31 January 2010

Student Testament on Facilitative Teaching

From Steve Miranda's Blog:

"Physics has been my favorite class this year by far. The reason? The way the class is taught (or not). Mr. Smith [not his real name] essentially allows us to learn the material (extraordinarily difficult) on our own. He’s there for guidance if we need it, but not there to pound the material down our throats.
“Maybe it’s just that I find myself actually enjoying physics, but I really like the ability to learn at my own pace. Essentially, I have all the resources available to me to learn as much or as little as I want to about physics, and for the first time in a long time, I’m gobbling up everything possible in a class, putting in my full effort. I’m doing well on the tests, and it has brought me to consider physics as a potential college major and career. I’m reading books about physics right now, and it’s the first time I’ve been reading for pleasure in a very long time."

Teaching with Your Mount Shut

27 January 2010

Girl Power

Here's a TED Talk from Eve Ensler that ends with a powerful poem that makes the difficult to hear stuff in the beginning worth it:

25 January 2010

Intro to Geo-Medicine

Here's a TEd Talk that introduces the field of geo-medicine:

16 January 2010

A Student's Perspective on Teaching

Below is an important distinction for teachers to think about. Steve Miranda is the teacher presenting a quote from one of his former students:

I received a note from a former student who was there when I threw out the traditional curriculum and began integrating more progressive pedagogy. She called it the time when I “stopped teaching”; I didn’t think that was accurate, so I told her so. Here’s her response:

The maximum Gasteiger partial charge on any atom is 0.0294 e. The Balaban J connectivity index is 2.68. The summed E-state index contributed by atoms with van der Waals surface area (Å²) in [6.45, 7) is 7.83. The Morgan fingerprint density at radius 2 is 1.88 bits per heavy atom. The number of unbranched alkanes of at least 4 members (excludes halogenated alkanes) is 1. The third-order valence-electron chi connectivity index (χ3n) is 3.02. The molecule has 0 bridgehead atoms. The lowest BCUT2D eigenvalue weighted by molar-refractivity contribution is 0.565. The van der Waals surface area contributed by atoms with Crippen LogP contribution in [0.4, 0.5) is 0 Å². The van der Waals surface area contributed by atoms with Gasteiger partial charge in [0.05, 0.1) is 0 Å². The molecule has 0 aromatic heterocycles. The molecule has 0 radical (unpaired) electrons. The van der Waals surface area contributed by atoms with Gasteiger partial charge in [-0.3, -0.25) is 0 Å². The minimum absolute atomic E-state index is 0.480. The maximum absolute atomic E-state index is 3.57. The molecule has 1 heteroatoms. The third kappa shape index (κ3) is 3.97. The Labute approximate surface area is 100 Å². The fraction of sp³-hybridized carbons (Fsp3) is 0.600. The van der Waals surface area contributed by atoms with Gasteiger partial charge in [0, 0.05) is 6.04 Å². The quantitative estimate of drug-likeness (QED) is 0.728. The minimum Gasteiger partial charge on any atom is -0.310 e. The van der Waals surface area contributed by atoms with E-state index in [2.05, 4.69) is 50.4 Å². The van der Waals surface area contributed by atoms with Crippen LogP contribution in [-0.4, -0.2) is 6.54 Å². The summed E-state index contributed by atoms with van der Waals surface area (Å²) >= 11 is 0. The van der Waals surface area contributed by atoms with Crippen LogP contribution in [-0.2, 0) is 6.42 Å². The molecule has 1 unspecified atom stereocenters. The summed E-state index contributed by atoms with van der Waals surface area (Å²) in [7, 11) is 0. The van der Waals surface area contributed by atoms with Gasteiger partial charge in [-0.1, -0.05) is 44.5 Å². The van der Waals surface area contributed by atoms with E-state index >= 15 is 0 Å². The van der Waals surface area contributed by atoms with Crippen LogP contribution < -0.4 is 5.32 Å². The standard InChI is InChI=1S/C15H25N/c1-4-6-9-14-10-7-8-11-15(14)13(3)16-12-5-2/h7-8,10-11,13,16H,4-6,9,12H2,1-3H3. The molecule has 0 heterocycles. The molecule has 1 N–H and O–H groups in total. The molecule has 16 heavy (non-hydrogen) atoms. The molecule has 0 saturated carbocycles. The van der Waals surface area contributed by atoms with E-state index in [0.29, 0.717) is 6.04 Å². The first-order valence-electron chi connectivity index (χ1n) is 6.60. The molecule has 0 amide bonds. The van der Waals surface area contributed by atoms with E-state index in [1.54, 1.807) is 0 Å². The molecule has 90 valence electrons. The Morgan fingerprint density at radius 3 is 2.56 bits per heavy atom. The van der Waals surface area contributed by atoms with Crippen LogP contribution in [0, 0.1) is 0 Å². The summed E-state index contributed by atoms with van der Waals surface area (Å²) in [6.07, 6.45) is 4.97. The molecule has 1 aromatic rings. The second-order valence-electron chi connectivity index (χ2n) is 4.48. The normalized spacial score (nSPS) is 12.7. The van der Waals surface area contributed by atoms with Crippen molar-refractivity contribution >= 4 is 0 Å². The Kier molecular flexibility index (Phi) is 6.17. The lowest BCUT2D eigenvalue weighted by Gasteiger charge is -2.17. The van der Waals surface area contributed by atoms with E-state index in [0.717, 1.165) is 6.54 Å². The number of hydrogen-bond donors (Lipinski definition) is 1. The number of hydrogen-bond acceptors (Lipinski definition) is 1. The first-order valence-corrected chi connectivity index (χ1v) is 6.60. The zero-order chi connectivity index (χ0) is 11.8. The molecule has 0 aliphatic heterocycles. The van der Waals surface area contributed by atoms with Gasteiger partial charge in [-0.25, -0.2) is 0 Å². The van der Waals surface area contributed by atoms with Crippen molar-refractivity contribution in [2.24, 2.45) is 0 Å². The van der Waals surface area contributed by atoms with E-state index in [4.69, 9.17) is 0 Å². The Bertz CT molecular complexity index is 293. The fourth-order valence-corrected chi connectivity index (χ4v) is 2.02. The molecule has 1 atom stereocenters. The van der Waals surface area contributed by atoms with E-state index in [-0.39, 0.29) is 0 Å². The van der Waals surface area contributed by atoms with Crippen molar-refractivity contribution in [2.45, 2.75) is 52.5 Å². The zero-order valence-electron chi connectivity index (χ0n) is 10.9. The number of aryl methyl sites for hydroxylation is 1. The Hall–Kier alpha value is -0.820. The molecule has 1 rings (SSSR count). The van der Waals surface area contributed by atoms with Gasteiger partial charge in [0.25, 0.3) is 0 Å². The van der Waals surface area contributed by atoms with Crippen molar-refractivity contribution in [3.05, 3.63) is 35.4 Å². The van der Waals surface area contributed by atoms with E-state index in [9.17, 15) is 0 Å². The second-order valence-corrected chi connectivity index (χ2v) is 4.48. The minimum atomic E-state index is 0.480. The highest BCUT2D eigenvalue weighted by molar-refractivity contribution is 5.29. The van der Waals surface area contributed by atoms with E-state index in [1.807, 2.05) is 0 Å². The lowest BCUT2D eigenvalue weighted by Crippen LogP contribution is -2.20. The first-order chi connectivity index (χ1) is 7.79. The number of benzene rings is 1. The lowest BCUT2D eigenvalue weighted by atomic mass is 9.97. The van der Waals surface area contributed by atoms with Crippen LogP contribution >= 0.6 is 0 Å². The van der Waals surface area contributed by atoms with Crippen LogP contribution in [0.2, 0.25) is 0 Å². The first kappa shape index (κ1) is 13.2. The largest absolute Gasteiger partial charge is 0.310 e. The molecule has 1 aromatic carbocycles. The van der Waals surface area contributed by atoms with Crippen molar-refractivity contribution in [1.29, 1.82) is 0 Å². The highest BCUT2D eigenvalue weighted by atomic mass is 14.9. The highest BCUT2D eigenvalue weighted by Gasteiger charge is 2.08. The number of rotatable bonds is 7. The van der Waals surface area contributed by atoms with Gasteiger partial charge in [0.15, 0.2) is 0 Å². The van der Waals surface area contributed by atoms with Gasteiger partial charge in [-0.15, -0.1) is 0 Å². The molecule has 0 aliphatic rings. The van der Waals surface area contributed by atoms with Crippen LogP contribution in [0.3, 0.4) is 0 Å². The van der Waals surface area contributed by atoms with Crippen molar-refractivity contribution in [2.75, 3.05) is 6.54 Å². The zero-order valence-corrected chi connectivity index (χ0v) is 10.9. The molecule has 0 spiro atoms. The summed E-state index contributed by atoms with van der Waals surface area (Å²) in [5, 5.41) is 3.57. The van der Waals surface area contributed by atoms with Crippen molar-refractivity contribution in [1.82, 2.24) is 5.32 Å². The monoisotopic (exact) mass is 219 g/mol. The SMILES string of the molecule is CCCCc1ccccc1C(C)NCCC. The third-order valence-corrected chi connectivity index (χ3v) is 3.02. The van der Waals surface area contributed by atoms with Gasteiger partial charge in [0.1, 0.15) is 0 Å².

“[A]s a clarification to “stopping teaching,” it was more that you stopped teaching us in the traditional way—here’s info, learn it (aka memorize it for a test and forget it 30 seconds after you put down your pencil and walk out of the room). Next. More info. Learn that. Test. Next. Etc etc. . . , and that you started actually EDUCATING us about the things that interested us, weren’t black and white, didn’t have a concrete answer, and weren’t able to be measured on a test. So I would like to modify my first phrase: you stopped being a person of higher ranking and constantly the one with superior intellect (aka, a traditional teacher), and became a person who was intelligent, open to ideas, and generally a human being who genuinely cared about the students, culture, and environment we are growing up in, versus the scan-tron happy teacher with the ‘pass’ or ‘fail’ stamp.”

Here's the original post.

13 January 2010

Empowering Children in India

This TED Talk is about by the founder of a school taking a simple idea to scale:

09 January 2010

Global Climate Argument

Here's a good basic approach to deciding what makes sense in regards to choosing what kinds of broad policy to support:

Part 1:

Part 2 (recapitulates Part 1, but addresses criticisms):

07 January 2010


Here's the most interesting research on longevity that I've ever seen: